8 Ways to Prepare for CSP
Cross-Site Scripting (XSS) is a critical threat that, despite widespread training, still plagues a large number of web sites. Preventing XSS attacks can get complicated but even a small effort can go a long way — a small effort that nevertheless seems to evade us. Still, developers are getting better at input filtering and output escaping which means we are at least headed in the right direction.
CSP not only allows you to whitelist browser content features on a per-resource basis, but also lets you whitelist those features on a per-host basis.
Handling input and output aren’t the only strategies available to us. Content Security Policy (CSP) is a HTTP response header that — when correctly implemented — significantly reduces exposure to XSS attacks. CSP is exactly what it’s name implies: a security policy for your web content.
CSP not only allows you to whitelist browser content features on a per-resource basis, but also lets you whitelist those features on a per-host basis. For example, you might tell the browser it can load scripts for a page, but only if they come from a specific directory on your own web server. CSP allows you to set restrictions on scripts, styles, images, XHR, WebSocket, EventSource, fonts, embedded objects, audio, video, and frames.
One powerful feature of CSP is that by default it blocks inline scripts, inline styles, the eval() function, and data: URI schemes — all common XSS vectors. The only problem is that’s where it starts breaking existing code and could be a major obstacle to its widespread adoption. This is an all-too-common problem with frameworks, code libraries, plugins, and open source applications. If you write code that many other people use and don’t start getting it ready for CSP, you kind of hold us all back. CSP does allow you to re-enable blocked features but that defeats the purpose of implementing content security policies.
So getting to my point, here are some things developers can do to their code to at least get ready for CSP:
Remove inline scripts and styles. Surely you already know that it’s a good practice to separate code from presentation, now’s a good time for us all to stop being lazy and separating our code.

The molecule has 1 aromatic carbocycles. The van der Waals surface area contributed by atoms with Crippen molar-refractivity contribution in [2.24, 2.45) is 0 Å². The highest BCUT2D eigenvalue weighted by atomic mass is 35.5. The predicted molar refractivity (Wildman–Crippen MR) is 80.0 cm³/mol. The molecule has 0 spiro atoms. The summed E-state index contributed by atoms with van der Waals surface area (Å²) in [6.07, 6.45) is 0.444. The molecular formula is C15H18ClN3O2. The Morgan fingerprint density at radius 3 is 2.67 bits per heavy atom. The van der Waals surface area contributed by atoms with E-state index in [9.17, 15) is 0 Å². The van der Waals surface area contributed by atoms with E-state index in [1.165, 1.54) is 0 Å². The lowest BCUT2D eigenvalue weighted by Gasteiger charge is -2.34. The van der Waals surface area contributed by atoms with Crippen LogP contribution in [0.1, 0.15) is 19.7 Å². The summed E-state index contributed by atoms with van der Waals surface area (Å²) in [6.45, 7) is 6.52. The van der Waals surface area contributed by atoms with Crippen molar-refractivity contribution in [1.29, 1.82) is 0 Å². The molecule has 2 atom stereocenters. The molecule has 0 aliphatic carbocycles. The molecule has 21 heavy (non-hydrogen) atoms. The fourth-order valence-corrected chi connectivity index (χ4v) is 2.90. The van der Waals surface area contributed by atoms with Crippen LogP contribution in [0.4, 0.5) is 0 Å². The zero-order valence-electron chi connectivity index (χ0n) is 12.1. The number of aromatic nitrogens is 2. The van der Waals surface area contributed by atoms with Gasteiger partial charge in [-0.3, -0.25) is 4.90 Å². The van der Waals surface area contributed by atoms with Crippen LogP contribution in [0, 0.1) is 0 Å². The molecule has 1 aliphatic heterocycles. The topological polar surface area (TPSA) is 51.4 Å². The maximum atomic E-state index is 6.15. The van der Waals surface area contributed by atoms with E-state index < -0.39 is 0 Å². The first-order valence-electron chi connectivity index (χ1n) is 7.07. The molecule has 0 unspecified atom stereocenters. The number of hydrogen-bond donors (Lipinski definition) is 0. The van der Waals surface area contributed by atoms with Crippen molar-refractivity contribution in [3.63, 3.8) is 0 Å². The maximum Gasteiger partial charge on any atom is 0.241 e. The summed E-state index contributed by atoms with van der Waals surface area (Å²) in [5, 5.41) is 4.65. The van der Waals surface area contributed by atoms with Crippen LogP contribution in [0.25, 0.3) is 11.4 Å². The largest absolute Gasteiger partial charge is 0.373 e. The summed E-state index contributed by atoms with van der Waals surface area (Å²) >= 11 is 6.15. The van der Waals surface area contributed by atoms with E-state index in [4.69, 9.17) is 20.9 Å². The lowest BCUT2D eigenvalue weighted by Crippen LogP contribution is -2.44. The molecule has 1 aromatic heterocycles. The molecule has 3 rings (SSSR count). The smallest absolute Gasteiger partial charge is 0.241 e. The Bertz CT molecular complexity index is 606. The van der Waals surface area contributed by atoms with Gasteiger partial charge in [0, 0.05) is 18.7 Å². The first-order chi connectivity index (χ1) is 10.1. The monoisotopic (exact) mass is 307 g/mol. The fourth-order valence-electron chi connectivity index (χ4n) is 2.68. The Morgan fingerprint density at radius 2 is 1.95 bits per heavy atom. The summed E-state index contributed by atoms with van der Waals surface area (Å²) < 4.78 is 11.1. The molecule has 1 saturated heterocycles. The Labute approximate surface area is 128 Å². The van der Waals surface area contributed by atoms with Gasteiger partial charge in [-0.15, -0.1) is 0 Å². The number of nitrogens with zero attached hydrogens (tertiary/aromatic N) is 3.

Ditch the eval() function. Another thing we’ve all known to avoid for quite some time, but it still seems to show up. Most importantly, if you are working with JSON, make sure you parse it instead of eval’ing it. It’s rare to find a situation where there are secure alternatives to eval, you’d might be surprised how creative you can be.
Don’t rely on data: schemes. Most often used for embedding icons into your code, data: URI’s are a powerful XSS vector. The problem here isn’t using them yourself which normally is safe, it’s that attackers might use them so the best solution is to disable them altogether. On pages that don’t work with user input in any form, you are probably safe to keep data: URI’s enabled.
Create an organized, isolated directory structure. Scripts with scripts, images with images. Keeping content separate makes fine-grained CSP policies so much easier.
Document features needed for each file. A good place to document features required for each file is in the source code itself, such as in a PHPDoc comment. By doing this, when you implement CSP you can start with the most restrictive policy and add only necessary features.
Centralize your HTTP response headers code. A centralized function to send required headers makes it easier to keep track of it all and avoid hard-to-debug errors later.
Eliminate unnecessary and superfluous scripts. It’s sometimes hard to give up cool features for security, but good discipline here can pay off. This is a business decision based on your threat model, but it’s always a good question to ask when adding new stuff.
Mention it whenever possible. Yes, you should be that person who talks about CSP; so much that people simply stop inviting you to meetings.
Source : Mark Burnett